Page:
Happy New Year + First Guest Post

Happy New Year!!!!

I hope everyone’s holidays were restful and fun, and that people are easing into the new work phases. I know my eyes are being ripped apart assignment after assignment.

I am so excited for what the blog accomplished during its initial months, as well as the new additions to the blog this year. The first guest post on the blog will be written by Emily Markowitz.

infographicEmily is an awesome classmate, student, friend, and environmental steward! I learned about her work with food waste earlier this year, and I think her knowledge and determination to help our planet is really awesome.



Emily has written a ~super duper amazing~ article on both the current state of affairs of food waste and her work therein. All articles are hyperlinked (highlighted in pink), and I encourage you guys to read further, as Emily’s work does make me curious about such an important environmental issue. I hope you guys are as inspired as I am!!!


How Do People Still Go Hungry in a World of Overproduction? The Nexus of Food Waste and Food Insecurity in Local Communities
By Emily Markowitz

Producing 2.9 trillion pounds of extra food per year globally, we have the ability to feed three billion individuals, nearly half the world’s population, more than twice over. However, a contradiction exists in our society. Eight hundred million people worldwide suffer from hunger and many more from food insecurity, yet, we squander 40% of available calories. The disproportionate system of food distribution, where some cannot get enough while others dissipate the surplus, results in the large and often overlooked problem of food waste in our community and our nation. Stores dump all the food not sold by closing time. Manufacturers toss whole cartons of eggs when only one is cracked. From the surplus harvests on farms to excess inventory in stores to the food left on one’s plate, food waste exists at all steps of production and consumption. The issue goes against our moral grain; however, it current remains largely ignored, partially due to its morally ambiguous nature, partially because of the economic benefits it bestows on those in control of the agriculture industry.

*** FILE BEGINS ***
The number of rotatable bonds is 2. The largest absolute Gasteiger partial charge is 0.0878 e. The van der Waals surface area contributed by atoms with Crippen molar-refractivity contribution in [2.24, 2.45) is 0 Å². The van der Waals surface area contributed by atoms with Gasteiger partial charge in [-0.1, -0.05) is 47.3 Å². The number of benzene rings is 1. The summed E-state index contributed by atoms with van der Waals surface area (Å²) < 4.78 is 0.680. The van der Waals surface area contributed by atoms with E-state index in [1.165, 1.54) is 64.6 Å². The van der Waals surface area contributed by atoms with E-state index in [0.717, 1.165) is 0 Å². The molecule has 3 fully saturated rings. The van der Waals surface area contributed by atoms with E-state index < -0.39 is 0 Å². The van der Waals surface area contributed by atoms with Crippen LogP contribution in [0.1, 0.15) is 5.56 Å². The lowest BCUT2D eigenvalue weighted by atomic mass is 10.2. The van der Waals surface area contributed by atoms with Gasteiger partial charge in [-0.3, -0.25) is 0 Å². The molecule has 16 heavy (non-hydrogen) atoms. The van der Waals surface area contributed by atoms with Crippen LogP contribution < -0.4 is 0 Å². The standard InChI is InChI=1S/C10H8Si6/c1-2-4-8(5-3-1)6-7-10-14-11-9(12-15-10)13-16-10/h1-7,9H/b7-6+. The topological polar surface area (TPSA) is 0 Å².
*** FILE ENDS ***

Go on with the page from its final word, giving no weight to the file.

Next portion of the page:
In developed nations, with hyper-efficient farming practices, refrigeration, transportation, and storage facilities, food waste just does not make logical sense: Why waste one third of our food supply while so many go hungry? The question seems so easy to answer, but the reasons underlying this contradiction have exposed to me some of the serious flaws in our societal and global agricultural systems. I was first introduced to the issue of food waste last March in a National Geographic issue. Staring at its cover, where images of misshaped fruits and veggies took center stage, an epiphany moment occurred. I devoured the article, overcome by the immediacy of this issue and amazed at how I had never thought twice when discarding the food on my plate. The solutions seemed so straight-forward and feasible – essentially, stop wasting food. So, why, then, does this problem go largely ignored? In the article, I read about individuals and organizations that began taking action to combat the issue of food waste in their communities. I saw these individuals as empowering figures, and I realized that I, too, wanted to become involved. I have researched this issue, spoke with many individuals at the source of the problem, and have discovered, on a local level, why food waste has been largely ignored. Now, after building a solid foundation for understanding, I have proceeded in exploring solutions. I am currently working on one that involves my school cafeteria.